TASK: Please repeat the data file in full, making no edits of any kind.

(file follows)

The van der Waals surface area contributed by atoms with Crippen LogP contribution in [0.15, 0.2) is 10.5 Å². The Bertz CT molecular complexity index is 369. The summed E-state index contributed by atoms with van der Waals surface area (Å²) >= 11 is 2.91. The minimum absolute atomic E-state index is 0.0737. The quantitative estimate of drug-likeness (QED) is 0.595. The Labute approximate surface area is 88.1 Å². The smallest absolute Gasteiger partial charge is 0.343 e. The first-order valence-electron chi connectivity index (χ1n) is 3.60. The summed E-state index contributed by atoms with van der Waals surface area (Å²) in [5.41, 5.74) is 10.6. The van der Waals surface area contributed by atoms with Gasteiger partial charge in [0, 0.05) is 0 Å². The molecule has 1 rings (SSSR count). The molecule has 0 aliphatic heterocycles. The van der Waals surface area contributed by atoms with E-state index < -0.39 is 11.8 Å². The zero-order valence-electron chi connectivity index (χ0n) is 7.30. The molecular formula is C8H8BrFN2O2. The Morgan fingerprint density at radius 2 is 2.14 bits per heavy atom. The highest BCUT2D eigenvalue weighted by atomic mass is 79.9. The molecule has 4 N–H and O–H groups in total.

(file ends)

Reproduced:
The van der Waals surface area contributed by atoms with Crippen LogP contribution in [0.15, 0.2) is 10.5 Å². The Bertz CT molecular complexity index is 369. The summed E-state index contributed by atoms with van der Waals surface area (Å²) >= 11 is 2.91. The minimum absolute atomic E-state index is 0.0737. The quantitative estimate of drug-likeness (QED) is 0.595. The Labute approximate surface area is 88.1 Å². The smallest absolute Gasteiger partial charge is 0.343 e. The first-order valence-electron chi connectivity index (χ1n) is 3.60. The summed E-state index contributed by atoms with van der Waals surface area (Å²) in [5.41, 5.74) is 10.6. The van der Waals surface area contributed by atoms with Gasteiger partial charge in [0, 0.05) is 0 Å². The molecule has 1 rings (SSSR count). The molecule has 0 aliphatic heterocycles. The van der Waals surface area contributed by atoms with E-state index < -0.39 is 11.8 Å². The zero-order valence-electron chi connectivity index (χ0n) is 7.30. The molecular formula is C8H8BrFN2O2. The Morgan fingerprint density at radius 2 is 2.14 bits per heavy atom. The highest BCUT2D eigenvalue weighted by atomic mass is 79.9. The molecule has 4 N–H and O–H groups in total.